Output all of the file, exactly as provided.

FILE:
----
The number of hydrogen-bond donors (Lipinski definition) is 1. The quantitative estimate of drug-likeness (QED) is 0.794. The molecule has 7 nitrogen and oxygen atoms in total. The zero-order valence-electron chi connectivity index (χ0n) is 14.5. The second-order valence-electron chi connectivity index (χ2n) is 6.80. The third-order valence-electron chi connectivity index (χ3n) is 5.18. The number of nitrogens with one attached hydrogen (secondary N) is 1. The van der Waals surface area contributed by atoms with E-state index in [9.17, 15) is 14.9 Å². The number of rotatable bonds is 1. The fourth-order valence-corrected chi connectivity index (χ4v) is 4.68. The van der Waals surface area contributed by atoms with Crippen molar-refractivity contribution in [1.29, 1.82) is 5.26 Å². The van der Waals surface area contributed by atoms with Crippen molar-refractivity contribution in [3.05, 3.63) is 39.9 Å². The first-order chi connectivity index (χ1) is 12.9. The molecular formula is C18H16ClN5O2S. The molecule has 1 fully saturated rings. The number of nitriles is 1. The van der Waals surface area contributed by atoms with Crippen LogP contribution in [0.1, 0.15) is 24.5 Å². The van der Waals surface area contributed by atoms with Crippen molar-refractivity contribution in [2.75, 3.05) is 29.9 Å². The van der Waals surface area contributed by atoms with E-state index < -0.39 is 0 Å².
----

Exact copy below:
The number of hydrogen-bond donors (Lipinski definition) is 1. The quantitative estimate of drug-likeness (QED) is 0.794. The molecule has 7 nitrogen and oxygen atoms in total. The zero-order valence-electron chi connectivity index (χ0n) is 14.5. The second-order valence-electron chi connectivity index (χ2n) is 6.80. The third-order valence-electron chi connectivity index (χ3n) is 5.18. The number of nitrogens with one attached hydrogen (secondary N) is 1. The van der Waals surface area contributed by atoms with E-state index in [9.17, 15) is 14.9 Å². The number of rotatable bonds is 1. The fourth-order valence-corrected chi connectivity index (χ4v) is 4.68. The van der Waals surface area contributed by atoms with Crippen molar-refractivity contribution in [1.29, 1.82) is 5.26 Å². The van der Waals surface area contributed by atoms with Crippen molar-refractivity contribution in [3.05, 3.63) is 39.9 Å². The first-order chi connectivity index (χ1) is 12.9. The molecular formula is C18H16ClN5O2S. The molecule has 1 fully saturated rings. The number of nitriles is 1. The van der Waals surface area contributed by atoms with Crippen LogP contribution in [0.1, 0.15) is 24.5 Å². The van der Waals surface area contributed by atoms with Crippen molar-refractivity contribution in [2.75, 3.05) is 29.9 Å². The van der Waals surface area contributed by atoms with E-state index < -0.39 is 0 Å².